The presence of foreign militaries in the Horn of Africa is increasing, with a wide variety of international security actors—from Europe, the United States, the Middle East, the Gulf, and Asia— currently operating in the region. This is profoundly changing the region’s external security environment, new research finds.
A new report by the Stockholm International Peace Research Institute (SIPRI) entitled The Foreign Military Presence in the Horn of Africa Region states that the Horn has experienced a proliferation of foreign military bases and a build-up of naval forces. This presents major challenges for existing African and Horn regional security structures, which are poorly adapted to the new external security politics of the region. It raises the prospect of proxy struggles, growing geopolitical tensions and a further extension of externally driven security agendas in the region.
The Horn of Africa region has experienced a substantial increase in the number and size of foreign military deployments since 2001, especially in the past decade, SIPRI said. The most visible aspect of this presence is the proliferation of military facilities in littoral areas along the Red Sea and the Horn of Africa. However, there has also been a build-up of naval forces, notably around the Bab el-Mandeb Strait, at the entrance to the Red Sea and in the Gulf of Aden.
China is one of the nations singled out by SIPRI as rapidly expanding its presence in the Horn of Africa, especially from 2008 when it launched an anti-piracy mission in the Gulf of Aden. China has since maintained a continuous naval anti-piracy presence in the Horn of Africa, dispatching its 32nd mission to the Gulf of Aden in April 2019. During 2008–18, the Chinese Navy deployed 26 000 personnel to the region and undertook a variety of maritime security operations.
Between 2009–13 the People’s Liberation Army Navy (PLAN) deployment to the Gulf of Aden came to rely on logistics support from the port of Djibouti. The importance of dedicated regional logistics was highlighted for China in 2011, when its military and civilian air and maritime assets evacuated about 35 000 Chinese nationals from Libya. Djibouti played an even more important role in the protection of China’s citizens abroad in 2015, when the PLAN evacuated around 800 Chinese and other foreign nationals from Yemen, taking them by naval frigate to Djibouti.
In recent years, China has also deployed peacekeepers to Africa—mostly to the United Nations Mission in South Sudan (UNMISS), where it maintains about 1000 Chinese troops, but also to missions in the Democratic Republic of the Congo, Liberia, Mali and Sudan.
In August 2017, China established a PLAN base in Djibouti. The facility is officially termed a logistics support base and justified as supporting China’s commitments to international anti-piracy, peacekeeping and other operations, as well as protecting its growing overseas assets and evacuating Chinese citizens in crisis situations. It has also been called ‘a strategic strong point’ by Chinese policymakers and experts, denoting a forward presence designed to support the ability of the Chinese military for long-range force projection, including as part of a network of such strategic points.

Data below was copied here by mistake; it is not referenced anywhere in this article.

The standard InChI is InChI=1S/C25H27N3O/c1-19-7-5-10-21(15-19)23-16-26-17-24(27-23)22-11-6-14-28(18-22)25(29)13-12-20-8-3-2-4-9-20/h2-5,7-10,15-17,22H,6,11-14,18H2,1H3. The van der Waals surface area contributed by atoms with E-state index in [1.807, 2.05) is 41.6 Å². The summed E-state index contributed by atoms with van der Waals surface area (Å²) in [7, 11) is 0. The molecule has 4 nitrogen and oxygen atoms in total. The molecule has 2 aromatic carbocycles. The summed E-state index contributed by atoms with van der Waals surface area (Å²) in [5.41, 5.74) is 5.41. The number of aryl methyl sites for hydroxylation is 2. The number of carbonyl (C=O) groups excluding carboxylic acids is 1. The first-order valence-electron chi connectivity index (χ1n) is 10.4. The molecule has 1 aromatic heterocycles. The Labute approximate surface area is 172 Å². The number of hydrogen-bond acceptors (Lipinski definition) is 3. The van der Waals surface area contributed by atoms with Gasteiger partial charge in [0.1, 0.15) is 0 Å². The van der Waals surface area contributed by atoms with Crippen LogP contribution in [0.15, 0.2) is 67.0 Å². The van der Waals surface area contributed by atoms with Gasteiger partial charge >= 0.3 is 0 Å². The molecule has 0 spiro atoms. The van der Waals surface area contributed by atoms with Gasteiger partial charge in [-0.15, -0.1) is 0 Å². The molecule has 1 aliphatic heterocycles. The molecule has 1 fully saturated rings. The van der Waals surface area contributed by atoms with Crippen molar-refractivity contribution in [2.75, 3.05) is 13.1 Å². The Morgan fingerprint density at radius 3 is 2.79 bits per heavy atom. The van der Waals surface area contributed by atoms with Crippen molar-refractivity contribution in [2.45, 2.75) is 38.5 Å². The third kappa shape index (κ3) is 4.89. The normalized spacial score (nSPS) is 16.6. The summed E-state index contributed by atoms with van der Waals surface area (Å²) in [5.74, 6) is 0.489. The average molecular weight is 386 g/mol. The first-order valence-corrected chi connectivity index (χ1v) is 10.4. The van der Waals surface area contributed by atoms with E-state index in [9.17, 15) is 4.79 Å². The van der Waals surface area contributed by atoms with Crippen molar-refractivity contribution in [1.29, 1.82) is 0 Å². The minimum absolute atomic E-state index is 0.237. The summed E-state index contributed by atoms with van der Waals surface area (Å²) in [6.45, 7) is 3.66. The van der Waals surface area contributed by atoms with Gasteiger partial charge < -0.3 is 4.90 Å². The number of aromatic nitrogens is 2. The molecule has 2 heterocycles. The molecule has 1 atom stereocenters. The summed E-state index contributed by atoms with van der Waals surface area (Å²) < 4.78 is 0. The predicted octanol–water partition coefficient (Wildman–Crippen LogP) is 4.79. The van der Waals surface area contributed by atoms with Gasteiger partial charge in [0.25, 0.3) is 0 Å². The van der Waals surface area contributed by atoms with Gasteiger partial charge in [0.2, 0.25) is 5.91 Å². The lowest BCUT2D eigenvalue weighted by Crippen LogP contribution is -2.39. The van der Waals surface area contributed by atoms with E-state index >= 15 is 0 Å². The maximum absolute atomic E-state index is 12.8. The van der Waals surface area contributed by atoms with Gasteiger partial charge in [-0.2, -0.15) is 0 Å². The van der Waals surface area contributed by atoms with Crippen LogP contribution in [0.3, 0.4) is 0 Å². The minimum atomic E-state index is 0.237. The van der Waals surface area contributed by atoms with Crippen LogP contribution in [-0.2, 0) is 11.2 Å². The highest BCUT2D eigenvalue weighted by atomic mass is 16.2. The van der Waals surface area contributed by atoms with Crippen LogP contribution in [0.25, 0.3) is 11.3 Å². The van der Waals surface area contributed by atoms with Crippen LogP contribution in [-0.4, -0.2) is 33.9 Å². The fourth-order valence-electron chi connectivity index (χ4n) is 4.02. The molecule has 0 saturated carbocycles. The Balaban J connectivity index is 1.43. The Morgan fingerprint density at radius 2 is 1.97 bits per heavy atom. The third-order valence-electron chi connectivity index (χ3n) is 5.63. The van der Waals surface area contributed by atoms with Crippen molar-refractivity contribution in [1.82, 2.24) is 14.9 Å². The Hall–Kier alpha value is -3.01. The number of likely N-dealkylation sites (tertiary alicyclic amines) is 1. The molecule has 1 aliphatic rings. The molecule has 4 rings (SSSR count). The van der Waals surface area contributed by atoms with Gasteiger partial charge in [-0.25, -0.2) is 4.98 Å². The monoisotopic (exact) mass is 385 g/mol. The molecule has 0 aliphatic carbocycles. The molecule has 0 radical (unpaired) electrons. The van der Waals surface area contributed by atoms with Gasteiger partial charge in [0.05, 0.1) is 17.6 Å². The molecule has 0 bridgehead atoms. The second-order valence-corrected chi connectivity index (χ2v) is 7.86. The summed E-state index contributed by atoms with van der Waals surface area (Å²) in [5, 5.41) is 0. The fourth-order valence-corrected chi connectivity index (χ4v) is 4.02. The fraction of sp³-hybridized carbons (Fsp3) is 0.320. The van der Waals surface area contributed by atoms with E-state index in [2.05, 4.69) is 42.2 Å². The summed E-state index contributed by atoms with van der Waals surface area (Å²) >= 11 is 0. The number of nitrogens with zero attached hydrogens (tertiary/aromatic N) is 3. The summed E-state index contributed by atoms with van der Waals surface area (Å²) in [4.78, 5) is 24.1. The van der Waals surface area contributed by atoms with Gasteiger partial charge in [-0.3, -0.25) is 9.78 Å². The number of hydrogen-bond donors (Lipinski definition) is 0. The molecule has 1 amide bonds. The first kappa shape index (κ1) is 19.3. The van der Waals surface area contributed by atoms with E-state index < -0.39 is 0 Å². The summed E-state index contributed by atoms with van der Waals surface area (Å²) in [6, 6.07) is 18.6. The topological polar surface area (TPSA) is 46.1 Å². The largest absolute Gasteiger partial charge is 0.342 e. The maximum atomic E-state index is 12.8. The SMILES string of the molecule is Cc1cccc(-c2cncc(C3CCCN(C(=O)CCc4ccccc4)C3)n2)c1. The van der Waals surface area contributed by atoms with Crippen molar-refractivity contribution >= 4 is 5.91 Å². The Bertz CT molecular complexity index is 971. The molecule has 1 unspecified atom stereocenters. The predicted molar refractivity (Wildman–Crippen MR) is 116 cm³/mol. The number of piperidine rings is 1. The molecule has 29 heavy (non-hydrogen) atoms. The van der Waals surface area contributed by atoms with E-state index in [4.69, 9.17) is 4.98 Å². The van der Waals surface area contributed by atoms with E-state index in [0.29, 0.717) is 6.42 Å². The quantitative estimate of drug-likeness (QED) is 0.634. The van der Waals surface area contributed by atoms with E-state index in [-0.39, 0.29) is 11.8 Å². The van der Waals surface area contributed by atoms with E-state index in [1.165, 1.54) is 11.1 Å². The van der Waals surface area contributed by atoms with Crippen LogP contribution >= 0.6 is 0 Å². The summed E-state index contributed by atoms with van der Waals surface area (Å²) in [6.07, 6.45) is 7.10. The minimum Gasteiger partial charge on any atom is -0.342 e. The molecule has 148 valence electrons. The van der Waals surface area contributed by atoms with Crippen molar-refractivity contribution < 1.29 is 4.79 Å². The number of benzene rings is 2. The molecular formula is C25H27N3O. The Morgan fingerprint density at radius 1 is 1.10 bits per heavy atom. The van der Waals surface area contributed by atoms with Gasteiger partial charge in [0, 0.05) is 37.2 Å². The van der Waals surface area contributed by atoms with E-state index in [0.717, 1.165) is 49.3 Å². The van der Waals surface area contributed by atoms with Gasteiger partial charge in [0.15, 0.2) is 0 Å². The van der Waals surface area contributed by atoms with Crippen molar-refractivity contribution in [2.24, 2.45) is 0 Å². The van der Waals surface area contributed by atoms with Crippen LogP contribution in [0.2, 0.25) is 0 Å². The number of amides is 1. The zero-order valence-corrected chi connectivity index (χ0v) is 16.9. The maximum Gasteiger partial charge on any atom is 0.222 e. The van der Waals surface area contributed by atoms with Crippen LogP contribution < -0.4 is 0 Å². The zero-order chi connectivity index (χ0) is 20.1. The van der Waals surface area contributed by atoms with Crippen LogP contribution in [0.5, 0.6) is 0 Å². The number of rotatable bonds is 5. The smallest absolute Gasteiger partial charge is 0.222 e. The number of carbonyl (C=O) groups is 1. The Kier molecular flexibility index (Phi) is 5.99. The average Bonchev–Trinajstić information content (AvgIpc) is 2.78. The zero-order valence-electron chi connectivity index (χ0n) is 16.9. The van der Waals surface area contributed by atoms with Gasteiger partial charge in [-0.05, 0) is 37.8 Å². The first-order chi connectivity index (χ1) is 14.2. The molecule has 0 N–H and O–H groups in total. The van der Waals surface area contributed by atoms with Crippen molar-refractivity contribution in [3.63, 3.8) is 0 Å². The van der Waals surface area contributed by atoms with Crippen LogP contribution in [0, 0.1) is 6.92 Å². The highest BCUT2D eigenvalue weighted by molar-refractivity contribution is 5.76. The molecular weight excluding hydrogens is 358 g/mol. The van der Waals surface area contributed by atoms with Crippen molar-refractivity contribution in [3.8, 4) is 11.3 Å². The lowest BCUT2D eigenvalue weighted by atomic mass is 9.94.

China’s military base is Djibouti has barracks, a paved area and eight hangars for helicopters and unmanned aerial vehicles (UAVs), and naval facilities. Since the base opened, expansion has continued with the construction of a 450-metre pier that can accommodate naval flotillas, including large warships. China began to conduct live fire exercises soon after the base opened. It is estimated that the base has the capacity to accommodate several thousand troops. Currently, a marine company with armoured vehicles is reportedly stationed there.
The base is notably seen as part of an increasing Chinese presence in the Indian Ocean through the construction of a network of military and commercial facilities—the so-called String of Pearls—in order to surround India.
SIPRI notes that France has had a military presence in Djibouti since the establishment of a French protectorate there in 1883–87. After Djibouti achieved independence in 1977, France retained several military facilities and a military garrison. The French Forces in Djibouti (Forces françaises stationnées à Djibouti, FFDJ) is the largest permanent contingent of French forces in Africa.
A defence cooperation treaty, which France and Djibouti concluded in December 2011, entered into force on 1 May 2014. The security clauses of the treaty reaffirm France’s commitment to the independence and territorial integrity of the Republic of Djibouti. The treaty also sets out the operational facilities granted to French forces stationed in the country.
Since independence the number of French troops in Djibouti has declined from 4300 in 1978, to 2400 in the 2000s, to the current level of 1450—the minimum stipulated in the 2011 treaty. French forces are deployed at several sites in Djibouti city, including Djibouti–Ambouli International Airport, a naval base, and Chabelley Airport outside the capital. The naval base plays an important logistical role in supporting French and allied navies in the region and is strategically important for France’s ability to send its nuclear attack submarines into the Indian Ocean. The cost of the annual lease on these military facilities is reported to be $36 million.
The garrison is equipped with helicopters and a squadron of Mirage combat jets, as well as heavy equipment to support infantry units. In 2014, France stationed a special forces detachment in Djibouti.